… but if you were in those same circumstances I wonder if your government wouldn’t do the same thing?

Dunno. I guess it’s great my country is NOT having the most powerfull military so me and its government is nowhere in such abusive unilateralism tentation.
I also think having a too huge Military Complex is an issue americans must fix one day, the sooner the better. There is clearly too much people in the US who actually needs for their living your country be in open conflict and/or fearfull of some world part.


Posted by: Philippe Houdoin at January 30, 2007 4:35 PM
Comment #205902

Woody
Any thoughts about Vilsack?

What we need is an FDR. Read an interesting column,Krugman perhaps. His point was that civility comes after. The Reps,as the party of the elite. hated FDR. He claimed to be happy to have their hatered as he rammed through the New Deal that saved the nation.Civility did not return until after and the Reps that were left began to move to supporting it. The last 12 years or so have been anti-New Deal. Time to turn them back and restore it with maybe some improvments like single payer healthcare. Ok, so where is our FDR.?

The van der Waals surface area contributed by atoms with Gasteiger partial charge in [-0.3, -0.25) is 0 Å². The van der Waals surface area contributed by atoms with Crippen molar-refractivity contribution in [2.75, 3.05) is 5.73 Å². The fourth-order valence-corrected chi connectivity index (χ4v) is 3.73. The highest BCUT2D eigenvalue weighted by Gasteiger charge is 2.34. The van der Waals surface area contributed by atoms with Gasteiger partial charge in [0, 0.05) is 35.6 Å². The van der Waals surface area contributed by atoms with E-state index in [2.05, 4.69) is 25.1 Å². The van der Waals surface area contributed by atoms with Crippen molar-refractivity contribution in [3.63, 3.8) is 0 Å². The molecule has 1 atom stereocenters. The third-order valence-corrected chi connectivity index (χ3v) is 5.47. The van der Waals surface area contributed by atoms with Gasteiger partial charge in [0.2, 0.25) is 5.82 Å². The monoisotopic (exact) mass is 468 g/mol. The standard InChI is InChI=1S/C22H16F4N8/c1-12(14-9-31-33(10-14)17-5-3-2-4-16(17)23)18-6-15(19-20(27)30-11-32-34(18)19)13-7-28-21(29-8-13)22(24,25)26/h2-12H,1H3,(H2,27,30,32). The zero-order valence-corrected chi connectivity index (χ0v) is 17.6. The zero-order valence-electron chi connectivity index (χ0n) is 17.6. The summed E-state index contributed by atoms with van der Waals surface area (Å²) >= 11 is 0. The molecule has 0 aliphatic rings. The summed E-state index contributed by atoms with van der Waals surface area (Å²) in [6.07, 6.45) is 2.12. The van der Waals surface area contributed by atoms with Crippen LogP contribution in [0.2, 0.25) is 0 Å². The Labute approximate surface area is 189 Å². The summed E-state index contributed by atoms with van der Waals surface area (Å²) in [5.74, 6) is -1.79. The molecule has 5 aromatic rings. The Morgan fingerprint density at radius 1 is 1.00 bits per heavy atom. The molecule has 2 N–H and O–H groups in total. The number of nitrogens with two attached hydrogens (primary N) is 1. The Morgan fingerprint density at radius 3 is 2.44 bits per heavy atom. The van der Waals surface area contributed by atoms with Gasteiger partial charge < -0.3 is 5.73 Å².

Posted by: BillS at January 30, 2007 9:19 PM
Comment #205921

Woody, You raise good points and make me rethink John Edwards, who I like, otherwise. Thanks for the post.

Posted by: gergle at January 30, 2007 11:12 PM
Comment #205933

For the Presidency of the United States of America

By Marc Emery, Publisher, Cannabis Culture Magazine, Congress Watch
This piece is an advance release from The Activist Issue, March-April 2007, CC Magazine

Two outstanding Congressmen from the House of Representatives are seeking the nomination of their parties for the Presidency of the United States in the November 2008 election.